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How do radical skeptics address the following knowledge "Something may be or may not be"? The proposition "Something may be or may not be" covers all possibilities and therefore is absolute knowledge. A = B or A != B. How do they address this proposition and do they think this is knowledge or their definition of what is knowledge differs from mine?

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  • I don't know about radical skeptics, but Buddhist thinkers long ago broke up that statement by arguing that a thing might both be and not be, or that a thing might *neither be nor not be. We might think about the peculiarities of quantum superposition in this regard, so it's not mere word-play... Jun 12 at 15:04
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    No, it is not knowledge at all. It is a tautology, i.e. a statement that does not exclude any truth-condition. See W's Tractatus, 4.46 Jun 12 at 15:35
  • I would like to watch the arguments of such a skeptic, something that it and its existence and non-existence don't exist. (Binary thinking is infused in us). Jun 12 at 15:49
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Please bear in mind there's a difference between law of non-contradiction (LNC) and law of excluded middle (LEM). LNC essentially says any proposition and its negation cannot both be true at the same time, while LEM essentially says any proposition is either true or false and there's no middle case. And as we know both laws can be violated in non-classic logic such as paraconsistent logic and intuitionistic logic, respectively.

It seems your question can be paraphrased as "the proposition A=B is either true or false is knowledge or not". If we accept knowledge as justified true belief in most philosophy references, then your question is essentially that is the proposition LEM is qualified as JTB knowledge true? It's a tautology which is a justified true belief under most logics such as classic propositional or predicate logic, thus it's a knowledge. But for the more cautious intuitionists such as some constructive or intuitionistic mathematician like Brouwer, LEM as stated in usual form is not justified as referenced here:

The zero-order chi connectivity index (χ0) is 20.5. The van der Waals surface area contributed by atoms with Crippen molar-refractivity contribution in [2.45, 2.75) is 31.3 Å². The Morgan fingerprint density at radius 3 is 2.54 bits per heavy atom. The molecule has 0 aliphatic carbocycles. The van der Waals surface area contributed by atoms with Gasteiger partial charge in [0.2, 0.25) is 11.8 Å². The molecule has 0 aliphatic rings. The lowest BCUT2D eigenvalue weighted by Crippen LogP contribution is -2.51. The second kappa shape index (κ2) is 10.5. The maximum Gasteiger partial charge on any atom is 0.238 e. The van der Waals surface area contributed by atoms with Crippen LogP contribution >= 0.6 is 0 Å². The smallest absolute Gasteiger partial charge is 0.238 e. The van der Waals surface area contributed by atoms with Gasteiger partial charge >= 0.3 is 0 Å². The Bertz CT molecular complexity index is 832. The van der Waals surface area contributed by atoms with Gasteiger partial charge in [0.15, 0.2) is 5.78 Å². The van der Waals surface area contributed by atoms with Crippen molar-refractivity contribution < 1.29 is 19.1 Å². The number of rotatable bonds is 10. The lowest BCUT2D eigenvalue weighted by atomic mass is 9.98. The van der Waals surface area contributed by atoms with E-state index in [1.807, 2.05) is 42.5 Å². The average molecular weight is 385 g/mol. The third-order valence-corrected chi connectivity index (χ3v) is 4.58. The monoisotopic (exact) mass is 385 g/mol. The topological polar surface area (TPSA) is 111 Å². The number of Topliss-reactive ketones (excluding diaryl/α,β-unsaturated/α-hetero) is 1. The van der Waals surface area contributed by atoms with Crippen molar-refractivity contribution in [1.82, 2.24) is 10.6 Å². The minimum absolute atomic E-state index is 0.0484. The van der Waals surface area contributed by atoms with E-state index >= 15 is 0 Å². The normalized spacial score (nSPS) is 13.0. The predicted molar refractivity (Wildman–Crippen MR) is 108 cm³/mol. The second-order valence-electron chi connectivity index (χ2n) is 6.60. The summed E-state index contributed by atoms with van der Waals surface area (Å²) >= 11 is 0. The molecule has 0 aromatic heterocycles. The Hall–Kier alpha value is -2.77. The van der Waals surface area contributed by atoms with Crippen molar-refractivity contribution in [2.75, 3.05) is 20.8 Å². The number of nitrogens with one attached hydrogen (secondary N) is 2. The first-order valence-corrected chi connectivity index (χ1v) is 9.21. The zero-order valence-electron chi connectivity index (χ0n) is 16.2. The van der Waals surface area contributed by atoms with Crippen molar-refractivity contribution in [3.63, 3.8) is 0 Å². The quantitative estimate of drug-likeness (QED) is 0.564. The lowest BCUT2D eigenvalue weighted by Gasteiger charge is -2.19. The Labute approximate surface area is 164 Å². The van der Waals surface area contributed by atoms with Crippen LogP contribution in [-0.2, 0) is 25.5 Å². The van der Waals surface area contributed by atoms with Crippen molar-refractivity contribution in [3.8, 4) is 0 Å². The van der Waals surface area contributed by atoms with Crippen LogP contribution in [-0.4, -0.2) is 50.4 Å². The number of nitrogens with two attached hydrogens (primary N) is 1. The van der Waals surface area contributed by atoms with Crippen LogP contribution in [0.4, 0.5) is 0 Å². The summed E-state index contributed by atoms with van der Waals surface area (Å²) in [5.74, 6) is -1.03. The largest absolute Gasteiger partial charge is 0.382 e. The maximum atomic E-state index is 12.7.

In general, intuitionists allow the use of the law of excluded middle when it is confined to discourse over finite collections (sets), but not when it is used in discourse over infinite sets (e.g. the natural numbers). Thus intuitionists absolutely disallow the blanket assertion: "For all propositions P concerning infinite sets D: P or ~P" (Kleene 1952:48). For more about the conflict between the intuitionists (e.g. Brouwer) and the formalists (Hilbert) see Foundations of mathematics and Intuitionism.

So for intuitionists at least your question can be answered in the negative as the above paraphrased proposition is false. By the way, intuitionists care called radical constructivists, not radical skeptics though since they still agree with most other laws and inference rules with classic logicians.

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The most obvious remark is that if we have no knowledge as to whether some proposition is or is not the case, then we have no knowledge at all. Might-or-might-not is a state of ignorance not a state of knowledge.

Since you have not proffered your definition of "knowledge", how can the poor sceptic judge whether it is the same as theirs or not? They cannot even know what your question means. (But of course, once you do offer a definition, expect the radical sceptic to immediately shred it to ribbons).

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